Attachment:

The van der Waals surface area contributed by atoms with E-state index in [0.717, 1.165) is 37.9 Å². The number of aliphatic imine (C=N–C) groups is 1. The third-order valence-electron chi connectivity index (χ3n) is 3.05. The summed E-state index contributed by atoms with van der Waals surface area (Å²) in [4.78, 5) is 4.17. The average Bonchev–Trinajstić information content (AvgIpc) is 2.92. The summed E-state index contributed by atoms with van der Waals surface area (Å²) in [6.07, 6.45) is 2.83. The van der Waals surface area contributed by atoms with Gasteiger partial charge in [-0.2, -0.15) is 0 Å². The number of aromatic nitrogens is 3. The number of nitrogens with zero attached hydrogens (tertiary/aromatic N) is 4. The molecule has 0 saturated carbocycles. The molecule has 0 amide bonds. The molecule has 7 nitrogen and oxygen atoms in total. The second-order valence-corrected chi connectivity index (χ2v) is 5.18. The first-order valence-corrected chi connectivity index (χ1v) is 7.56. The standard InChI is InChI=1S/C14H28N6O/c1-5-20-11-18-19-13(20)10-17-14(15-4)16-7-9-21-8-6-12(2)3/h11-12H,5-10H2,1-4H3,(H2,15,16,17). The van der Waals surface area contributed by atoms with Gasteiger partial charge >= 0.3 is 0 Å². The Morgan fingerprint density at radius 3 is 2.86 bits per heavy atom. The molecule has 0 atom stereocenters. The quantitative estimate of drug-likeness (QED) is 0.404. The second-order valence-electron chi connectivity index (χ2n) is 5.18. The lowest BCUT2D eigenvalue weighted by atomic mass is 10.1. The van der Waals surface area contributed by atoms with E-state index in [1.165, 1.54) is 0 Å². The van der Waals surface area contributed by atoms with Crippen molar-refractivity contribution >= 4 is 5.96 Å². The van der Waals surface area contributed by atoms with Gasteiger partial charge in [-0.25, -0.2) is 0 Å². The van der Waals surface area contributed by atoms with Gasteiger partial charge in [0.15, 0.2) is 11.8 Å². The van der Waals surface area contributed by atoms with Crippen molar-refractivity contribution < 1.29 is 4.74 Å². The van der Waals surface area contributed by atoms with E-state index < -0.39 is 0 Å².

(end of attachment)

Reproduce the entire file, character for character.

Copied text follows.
The van der Waals surface area contributed by atoms with E-state index in [0.717, 1.165) is 37.9 Å². The number of aliphatic imine (C=N–C) groups is 1. The third-order valence-electron chi connectivity index (χ3n) is 3.05. The summed E-state index contributed by atoms with van der Waals surface area (Å²) in [4.78, 5) is 4.17. The average Bonchev–Trinajstić information content (AvgIpc) is 2.92. The summed E-state index contributed by atoms with van der Waals surface area (Å²) in [6.07, 6.45) is 2.83. The van der Waals surface area contributed by atoms with Gasteiger partial charge in [-0.2, -0.15) is 0 Å². The number of aromatic nitrogens is 3. The number of nitrogens with zero attached hydrogens (tertiary/aromatic N) is 4. The molecule has 0 saturated carbocycles. The molecule has 0 amide bonds. The molecule has 7 nitrogen and oxygen atoms in total. The second-order valence-corrected chi connectivity index (χ2v) is 5.18. The first-order valence-corrected chi connectivity index (χ1v) is 7.56. The standard InChI is InChI=1S/C14H28N6O/c1-5-20-11-18-19-13(20)10-17-14(15-4)16-7-9-21-8-6-12(2)3/h11-12H,5-10H2,1-4H3,(H2,15,16,17). The van der Waals surface area contributed by atoms with Gasteiger partial charge >= 0.3 is 0 Å². The Morgan fingerprint density at radius 3 is 2.86 bits per heavy atom. The molecule has 0 atom stereocenters. The quantitative estimate of drug-likeness (QED) is 0.404. The second-order valence-electron chi connectivity index (χ2n) is 5.18. The lowest BCUT2D eigenvalue weighted by atomic mass is 10.1. The van der Waals surface area contributed by atoms with E-state index in [1.165, 1.54) is 0 Å². The van der Waals surface area contributed by atoms with Crippen molar-refractivity contribution >= 4 is 5.96 Å². The van der Waals surface area contributed by atoms with Gasteiger partial charge in [-0.25, -0.2) is 0 Å². The van der Waals surface area contributed by atoms with Gasteiger partial charge in [0.15, 0.2) is 11.8 Å². The van der Waals surface area contributed by atoms with Crippen molar-refractivity contribution < 1.29 is 4.74 Å². The van der Waals surface area contributed by atoms with E-state index < -0.39 is 0 Å².